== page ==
“I was dying out,” he said, “and had they taken me before a justice of peace and fined me ten dollars it would have killed me; but they gave me a national tribunal for a theatre, and that set me up again.”
On the Red River Houston ran into his old Arkansas friend, Elias Rector, who gave him a razor, some money and a new horse. “I accept your gift,” Houston rumbled, “and mark my words. If I have good luck the razor will someday shave the chin of the President of a Republic.”
Well, that’s fine and dandy, and I’m glad that Sam was heading for Texas, because at 41 he was still too immature to be president of the United States.
Don’t you know that Stephen F. Austin hated, just hated, to see swashbucklers like Sam Houston hit Texas? The quiet, intellectual man who would become known as “The Father of Texas” was a Mexican citizen, as were his Anglo colonists. Austin had picked them with care and they had sworn allegiance to Mexico. The last thing they wanted was independence as a republic or annexation by the United States. All they wanted from the government in Mexico City was state rights. This was the mood of the American settlers.
But Houston, after two months in Texas, reported back to President Jackson that every Mexican troop had been driven back across the border, and that Texans were twenty to one for annexation. This was a bunch of bull, and Houston had gotten it at Nacogdoches, which Austin considered to be a hotbed of insurgents and adventurers. At any rate, Austin hurried to Mexico City to try to get the new Mexican president, General Santa Anna, to agree to separate statehood for Texas and to approve a new constitution. To his astonishment, Santa Anna threw him in jail.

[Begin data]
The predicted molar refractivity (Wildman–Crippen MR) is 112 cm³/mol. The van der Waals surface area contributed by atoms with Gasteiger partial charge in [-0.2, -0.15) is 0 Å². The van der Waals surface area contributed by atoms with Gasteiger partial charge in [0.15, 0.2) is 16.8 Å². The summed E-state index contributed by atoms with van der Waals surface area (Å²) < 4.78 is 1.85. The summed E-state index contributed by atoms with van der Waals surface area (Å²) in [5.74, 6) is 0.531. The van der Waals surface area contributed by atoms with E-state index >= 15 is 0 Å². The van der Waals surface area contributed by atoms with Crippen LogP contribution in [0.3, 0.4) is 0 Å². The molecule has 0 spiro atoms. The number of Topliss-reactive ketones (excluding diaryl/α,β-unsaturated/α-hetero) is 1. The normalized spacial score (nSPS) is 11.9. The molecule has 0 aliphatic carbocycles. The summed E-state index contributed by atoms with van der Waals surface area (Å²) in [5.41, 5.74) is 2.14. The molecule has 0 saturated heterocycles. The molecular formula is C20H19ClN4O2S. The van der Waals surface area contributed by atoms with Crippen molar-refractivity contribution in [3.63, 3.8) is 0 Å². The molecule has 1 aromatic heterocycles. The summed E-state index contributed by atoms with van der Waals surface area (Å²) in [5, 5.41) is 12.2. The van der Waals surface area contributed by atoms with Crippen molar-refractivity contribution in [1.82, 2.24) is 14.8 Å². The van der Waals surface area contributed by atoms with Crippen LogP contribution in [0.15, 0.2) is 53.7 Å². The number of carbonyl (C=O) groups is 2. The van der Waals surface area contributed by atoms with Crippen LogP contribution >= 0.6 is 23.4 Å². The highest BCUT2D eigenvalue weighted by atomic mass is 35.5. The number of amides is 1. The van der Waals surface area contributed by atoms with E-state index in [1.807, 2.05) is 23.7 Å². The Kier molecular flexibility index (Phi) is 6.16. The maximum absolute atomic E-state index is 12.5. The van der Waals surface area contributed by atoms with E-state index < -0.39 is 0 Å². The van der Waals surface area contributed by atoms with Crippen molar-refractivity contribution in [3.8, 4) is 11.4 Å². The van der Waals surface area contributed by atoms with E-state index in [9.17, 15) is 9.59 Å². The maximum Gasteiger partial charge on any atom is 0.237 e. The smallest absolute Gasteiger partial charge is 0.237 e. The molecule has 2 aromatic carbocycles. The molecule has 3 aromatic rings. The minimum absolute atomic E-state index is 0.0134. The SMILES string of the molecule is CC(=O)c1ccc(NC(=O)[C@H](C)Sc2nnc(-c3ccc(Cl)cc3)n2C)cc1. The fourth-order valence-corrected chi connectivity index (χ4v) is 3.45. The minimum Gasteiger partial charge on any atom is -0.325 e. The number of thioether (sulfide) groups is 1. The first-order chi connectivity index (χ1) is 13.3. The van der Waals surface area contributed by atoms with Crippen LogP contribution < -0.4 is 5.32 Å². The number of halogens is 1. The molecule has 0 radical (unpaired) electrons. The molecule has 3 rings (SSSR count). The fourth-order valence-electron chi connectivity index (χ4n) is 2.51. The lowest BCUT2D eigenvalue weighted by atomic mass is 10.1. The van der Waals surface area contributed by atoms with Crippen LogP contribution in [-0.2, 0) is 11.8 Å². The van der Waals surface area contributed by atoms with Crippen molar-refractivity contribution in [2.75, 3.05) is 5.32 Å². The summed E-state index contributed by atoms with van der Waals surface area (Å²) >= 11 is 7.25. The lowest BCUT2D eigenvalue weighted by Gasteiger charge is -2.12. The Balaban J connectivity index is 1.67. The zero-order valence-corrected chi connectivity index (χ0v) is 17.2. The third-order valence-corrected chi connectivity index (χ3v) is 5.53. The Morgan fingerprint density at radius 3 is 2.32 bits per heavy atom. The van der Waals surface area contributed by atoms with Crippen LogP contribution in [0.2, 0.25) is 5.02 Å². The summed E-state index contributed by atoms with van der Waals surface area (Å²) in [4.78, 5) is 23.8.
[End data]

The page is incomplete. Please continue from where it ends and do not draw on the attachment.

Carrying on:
The news was a torch to Anglo tempers, and there were men who wanted to raise an army then and there and snatch Austin from the Mexican capital. But now, Houston, who had been priming the revolutionary fervor, became the soul of moderation. Wait, he counseled, until we are strong.
Austin cooled his heels in a Mexican jail for two years while Sam Houston went about mixing business and politics. Although he was not a Mexican citizen he put out his shingle and began to practice law. The authorities were lax about such little technicalities. But not about religion. You could not buy land unless you were Catholic, so Sam Houston became a Catholic. And he began to buy land, for himself and some of Andrew Jackson’s cronies back East.
“What the devil am I out here for?” he wrote to one of his brothers. “Part, I will tell you, and the balance you may guess at. I will practice law, and with excellent prospects of success. With two other gentleman (who furnish the capital) I have purchased 140,000 acres of choice lands. Besides this I own and have paid for 10,000 acres of the most valuable land in Texas. Several minor matters I am engaged in, and if I enjoy health I will make well out of them.”